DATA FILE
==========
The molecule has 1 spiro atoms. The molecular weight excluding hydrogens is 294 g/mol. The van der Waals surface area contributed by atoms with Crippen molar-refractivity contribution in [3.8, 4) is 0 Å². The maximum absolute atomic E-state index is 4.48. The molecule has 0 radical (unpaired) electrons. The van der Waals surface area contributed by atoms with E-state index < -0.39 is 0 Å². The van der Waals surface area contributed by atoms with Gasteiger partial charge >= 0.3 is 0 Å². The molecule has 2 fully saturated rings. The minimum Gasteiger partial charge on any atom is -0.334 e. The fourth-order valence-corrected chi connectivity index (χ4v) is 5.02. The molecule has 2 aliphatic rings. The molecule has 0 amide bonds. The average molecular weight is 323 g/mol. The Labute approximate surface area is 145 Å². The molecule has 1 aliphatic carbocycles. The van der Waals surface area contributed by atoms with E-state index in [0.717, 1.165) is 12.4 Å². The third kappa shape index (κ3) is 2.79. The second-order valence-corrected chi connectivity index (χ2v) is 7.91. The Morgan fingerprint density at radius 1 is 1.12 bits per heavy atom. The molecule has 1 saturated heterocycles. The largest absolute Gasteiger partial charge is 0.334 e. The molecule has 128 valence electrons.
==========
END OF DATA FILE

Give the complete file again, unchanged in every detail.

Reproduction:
The molecule has 1 spiro atoms. The molecular weight excluding hydrogens is 294 g/mol. The van der Waals surface area contributed by atoms with Crippen molar-refractivity contribution in [3.8, 4) is 0 Å². The maximum absolute atomic E-state index is 4.48. The molecule has 0 radical (unpaired) electrons. The van der Waals surface area contributed by atoms with E-state index < -0.39 is 0 Å². The van der Waals surface area contributed by atoms with Gasteiger partial charge >= 0.3 is 0 Å². The molecule has 2 fully saturated rings. The minimum Gasteiger partial charge on any atom is -0.334 e. The fourth-order valence-corrected chi connectivity index (χ4v) is 5.02. The molecule has 2 aliphatic rings. The molecule has 0 amide bonds. The average molecular weight is 323 g/mol. The Labute approximate surface area is 145 Å². The molecule has 1 aliphatic carbocycles. The van der Waals surface area contributed by atoms with E-state index in [0.717, 1.165) is 12.4 Å². The third kappa shape index (κ3) is 2.79. The second-order valence-corrected chi connectivity index (χ2v) is 7.91. The Morgan fingerprint density at radius 1 is 1.12 bits per heavy atom. The molecule has 1 saturated heterocycles. The largest absolute Gasteiger partial charge is 0.334 e. The molecule has 128 valence electrons.